Students have started enrolling for help earlier because of the increased competition, and Behesti said Crimson had seen a rise in demand from clients as young as nine.
“When we work with students from a young age, our sessions and objectives are not focused on universities per se, but building really strong foundations, developing a growth mindset, cultivating good study habits, learning entrepreneurial thinking and even developing core skills such as coding, debate or languages.”
Demand can differ from country to country, with those in the UAE preferring British institutions, while Saudi students show a preference for US ones, especially Columbia, Harvard and Yale. 
Having the right aptitude is good, but money also really counts. Crimson said that studying at an Ivy League university cost between $30,000 and $45,000 per year, although between 40 and 60 percent of students received some form of financial aid.
“For GCC students, governments offer attractive scholarships — but usually only for students who gain admission to the top 100 universities. We have worked with Emirati and Saudi students of all abilities, from A-grade academics to students struggling at school, to ensure their admission to the top 100 schools through academic tutoring, admissions support and extra-curricular coaching, thereby allowing them to receive government scholarships,” Behesti said.


South African mobile operator MTN eyes $65mn deal for Syrian business

South African mobile operator MTN eyes $65mn deal for Syrian business
Updated 28 February 2021

South African mobile operator MTN eyes $65mn deal for Syrian business

South African mobile operator MTN eyes $65mn deal for Syrian business
JOHANNESBURG: MTN Group remains committed to negotiating a $65 million sale of its 75 percent stake in its Syrian unit, the South African mobile operator said on Sunday, despite the business being placed under judicial guardianship last week.
MTN Syria was placed under guardianship by a court in Damascus over alleged MTN violations of the terms of its licensing contract, which the state says deprived the government of revenue.
MTN has denied the allegations and on Friday said that it intended to appeal.
The appointed guardian, who is chairman of MTN Syria minority shareholder TeleInvest, will be responsible for managing day to day operations while the guardianship order remains in place. The court’s statement did not indicate how long that might be.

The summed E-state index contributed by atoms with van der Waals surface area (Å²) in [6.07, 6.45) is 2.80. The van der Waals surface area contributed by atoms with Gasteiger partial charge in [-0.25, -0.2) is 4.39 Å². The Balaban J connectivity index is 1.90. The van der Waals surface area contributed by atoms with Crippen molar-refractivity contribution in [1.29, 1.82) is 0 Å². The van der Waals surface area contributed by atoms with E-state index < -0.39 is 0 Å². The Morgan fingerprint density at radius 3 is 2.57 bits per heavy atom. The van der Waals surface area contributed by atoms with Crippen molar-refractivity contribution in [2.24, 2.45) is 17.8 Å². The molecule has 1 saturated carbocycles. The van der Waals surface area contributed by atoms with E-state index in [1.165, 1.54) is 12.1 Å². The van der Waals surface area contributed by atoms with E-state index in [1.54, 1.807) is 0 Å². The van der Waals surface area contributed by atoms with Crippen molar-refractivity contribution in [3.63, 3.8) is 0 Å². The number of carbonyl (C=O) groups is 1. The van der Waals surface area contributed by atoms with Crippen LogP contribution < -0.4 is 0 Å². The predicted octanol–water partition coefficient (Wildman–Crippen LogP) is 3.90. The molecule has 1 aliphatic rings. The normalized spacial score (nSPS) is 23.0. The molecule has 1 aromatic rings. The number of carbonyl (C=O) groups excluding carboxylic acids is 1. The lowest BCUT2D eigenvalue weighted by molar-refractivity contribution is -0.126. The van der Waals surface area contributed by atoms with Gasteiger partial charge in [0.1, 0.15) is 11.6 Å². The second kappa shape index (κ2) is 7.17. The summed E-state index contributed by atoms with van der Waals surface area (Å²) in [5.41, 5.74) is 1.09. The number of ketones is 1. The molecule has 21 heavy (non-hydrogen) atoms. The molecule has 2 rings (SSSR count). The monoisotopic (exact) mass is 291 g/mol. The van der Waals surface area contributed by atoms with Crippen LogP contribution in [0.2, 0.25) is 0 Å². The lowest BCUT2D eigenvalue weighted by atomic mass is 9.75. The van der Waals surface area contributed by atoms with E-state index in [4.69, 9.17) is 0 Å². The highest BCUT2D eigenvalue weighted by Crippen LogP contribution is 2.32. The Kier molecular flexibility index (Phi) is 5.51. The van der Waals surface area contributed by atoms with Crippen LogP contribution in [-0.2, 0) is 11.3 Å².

TeleInvest had been lined up to buy MTN Group’s 75 percent stake in MTN Syria for a previously undisclosed price.
“MTN Group is still committed to executing on the agreed transaction with TeleInvest to dispose of its 75 percent shareholding and loans for a consideration of $65 million in total,” a spokeswoman for the South African company told Reuters.
The sale to TeleInvest is part of MTN Group’s plans to exit the Middle East in the medium term.
The group’s operations in the Middle East have been marred by allegations that it used bribes to win a 15-year operating license in Iran and that it aided militant groups in Afghanistan.
MTN denies the allegations.
In the six months to June 2020, MTN Syria accounted for 0.7 percent of the group’s core profit.

Tabreed weather-watching AI could cool homes from Dubai to Makkah

Tabreed weather-watching AI could cool homes from Dubai to Makkah
Updated 28 February 2021

Tabreed weather-watching AI could cool homes from Dubai to Makkah

Tabreed weather-watching AI could cool homes from Dubai to Makkah
  • It is one of four new pilot projects announced by Tabreed that will support its aim to boost plant efficiency and reduce operating costs

DUBAI: The UAE company that provides cooling to thousands of homes across the Gulf plans to use weather-watching technology to anticipate when demand will rise and fall.

It is one of four new pilot projects announced by Tabreed that will support its aim to boost plant efficiency and reduce operating costs, the company said in a bourse filing on Sunday.

Demand for district cooling varies widely from day to day depending on outside temperature, humidity, wind speed and other atmospheric factors.

The “Wet Bulb Forecasting” project aims to better forecast customer demand over the next 24 hours by analyzing some of these factors using artificial intelligence.

“Based on the simulation of this pilot project, we forecast a 25 to 30 percent increase in performance, compared to our industry benchmarks,” said François-Xavier Boul, Tabreed’s chief development officer.”